Fraunhofer IPMS: Ice-cold electronics for quantum technologies

March 12, 2024. The demand for electronics that work at extremely low temperatures is growing. It is becoming increasingly important, particularly in the field of quantum technologies. This is why the CONDOR project was launched at the beginning of the year. The Fraunhofer IPMS in Dresden and the Max Planck Institute of Microstructure Physics in Halle are working on innovative spin-based logic and memory components that function reliably at low temperatures.

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Piezo-supported setup for cryocharacterization. Photo: Fraunhofer IPMS

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Electronics that operate at low temperatures are commonly referred to as cryogenic electronics. Their importance has increased significantly in recent years due to interest in the development of quantum computing technologies, as well as for use in other areas, e.g. in space. In quantum technologies, it is often necessary to cool the quantum bits to cryogenic temperatures to improve their stability. It is therefore important to develop electronic components that can operate at such low temperatures to ensure reliable performance of future quantum computing systems.

The Fraunhofer Institute for Photonic Microsystems IPMS in Dresden and the Max Planck Institute of Microstructure Physics (MSP) in Halle have been working together since the beginning of the year in the project “CONDOR – Superconducting spintronic devices for cryogenic electronics”. The cooperation program combines the excellent material and device expertise and the deep understanding of spin-based phenomena in the group of Prof. Stuart Parkin at the Max Planck Institute with the application-oriented research and infrastructure capacities of the Fraunhofer IPMS. The novel cryogenic components to be developed in the three-year project will enable superconducting energy-efficient electronics for superconducting computer systems as well as for integration into future quantum computing systems.

Prof. Dr. Stuart Parkin from the Max Planck Institute describes: “The project leverages the expertise in spintronic and superconducting materials and devices at our Institute of Microstructure Physics. This is complemented by the logic, memory and integration expertise on 300 mm wafer scale at Fraunhofer IPMS.”  Dr. Benjamin Lilienthal-Uhlig from Fraunhofer IPMS adds: “Fraunhofer IPMS and the Max Planck Institute of Microstructure Physics have already successfully collaborated on the RASCAL project, which developed novel spintronic memory devices that operate at room temperature. These results form an important part of the CONDOR project.”

The project aims to develop a novel superconducting transistor that can be used in cryogenic logic and memory devices. The transistor is formed from a narrow superconducting wire to which a gate voltage is applied. The project will first decipher the cause of superconductivity suppression in such nanowires and then develop superconducting field-effect transistors in both lateral and vertical geometries that operate at CMOS-compatible voltages. Finally, these cryogenic transistors will be used both as logic elements and as switches to access magnetic memory elements to enable cryogenic non-volatile memories with low power consumption. The memory devices are MTJs (magnetic tunnel junctions), which are specially developed for operation at low temperatures. These novel cryogenic logic and memory devices will thus enable cryogenic electronic chips that utilize superconducting materials and phenomena.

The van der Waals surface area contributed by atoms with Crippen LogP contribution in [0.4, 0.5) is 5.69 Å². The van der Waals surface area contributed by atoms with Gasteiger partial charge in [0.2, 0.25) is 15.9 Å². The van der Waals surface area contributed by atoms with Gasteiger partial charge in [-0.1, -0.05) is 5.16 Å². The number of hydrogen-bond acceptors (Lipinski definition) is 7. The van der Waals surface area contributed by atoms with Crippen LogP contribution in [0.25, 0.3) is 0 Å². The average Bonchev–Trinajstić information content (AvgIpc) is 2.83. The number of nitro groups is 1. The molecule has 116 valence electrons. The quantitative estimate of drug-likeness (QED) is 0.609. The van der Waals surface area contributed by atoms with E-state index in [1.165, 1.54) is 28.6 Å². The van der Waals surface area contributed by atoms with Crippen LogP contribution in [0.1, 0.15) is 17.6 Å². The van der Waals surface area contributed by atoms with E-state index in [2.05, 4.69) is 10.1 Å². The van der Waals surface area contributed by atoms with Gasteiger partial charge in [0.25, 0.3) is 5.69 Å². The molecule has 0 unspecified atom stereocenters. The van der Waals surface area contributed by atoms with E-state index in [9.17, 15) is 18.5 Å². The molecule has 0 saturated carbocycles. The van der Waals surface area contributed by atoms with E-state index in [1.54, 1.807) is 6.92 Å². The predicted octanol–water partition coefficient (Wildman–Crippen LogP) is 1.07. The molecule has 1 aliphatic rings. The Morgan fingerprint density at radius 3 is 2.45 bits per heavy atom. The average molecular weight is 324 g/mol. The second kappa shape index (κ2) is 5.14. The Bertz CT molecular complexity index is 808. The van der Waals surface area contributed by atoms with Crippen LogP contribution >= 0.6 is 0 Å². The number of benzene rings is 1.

The end of the project is the realization of components based on superconducting low-energy electronics that can be used at wafer scale for superconducting computing systems as well as for future quantum computing systems.

About Fraunhofer IPMS

The Fraunhofer Institute for Photonic Microsystems IPMS is a leader in applied research and development in the fields of intelligent industrial solutions, medical technology and mobility. Fraunhofer IPMS works on electronic, mechanical and optical components and their integration into miniaturized devices and systems. Its services range from design and product development to pilot production in its own laboratories and clean rooms. With the Center Nanoelectronic Technologies (CNT), Fraunhofer IPMS offers applied research on 300 mm wafers for microchip producers, suppliers, device manufacturers and R&E partners.

About the Max Planck Institute of Microstructure Physics

CONDOR is located in the NISE (Nanosystems of Ions, Electrons and Spins) department. NISE has extensive experimental research programs that focus on novel, atomically produced materials with useful functionalities. Of particular interest are spintronic materials and devices, superconductors, topological metals and insulators, and superconducting spintronics, as well as devices and systems beyond CMOS, especially for neuromorphic and quantum computing technologies. NISE is involved in numerous collaborative research projects with academic and industrial partners from Germany and around the world (including Europe, North America and Asia). It has state-of-the-art experimental facilities, including a modern clean room, aberration-corrected transmission electron microscopy, a high-resolution 3D printer for complex 3D nanostructures and a wide range of measurement equipment for optical, magnetic and transport properties at temperatures above room temperature down to a few millikelvin.


Dr. Benjamin Lilienthal-Uhlig
Next Generation Computing (NGC)
Fraunhofer IPMS (Center Nanoelectronic Technologies CNT)
An der Bartlake 5
01109 Dresden, Germany
Phone +49 351 26 07-3064

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Further links

👉 www.ipms.fraunhofer.de

Photo: Fraunhofer IPMS

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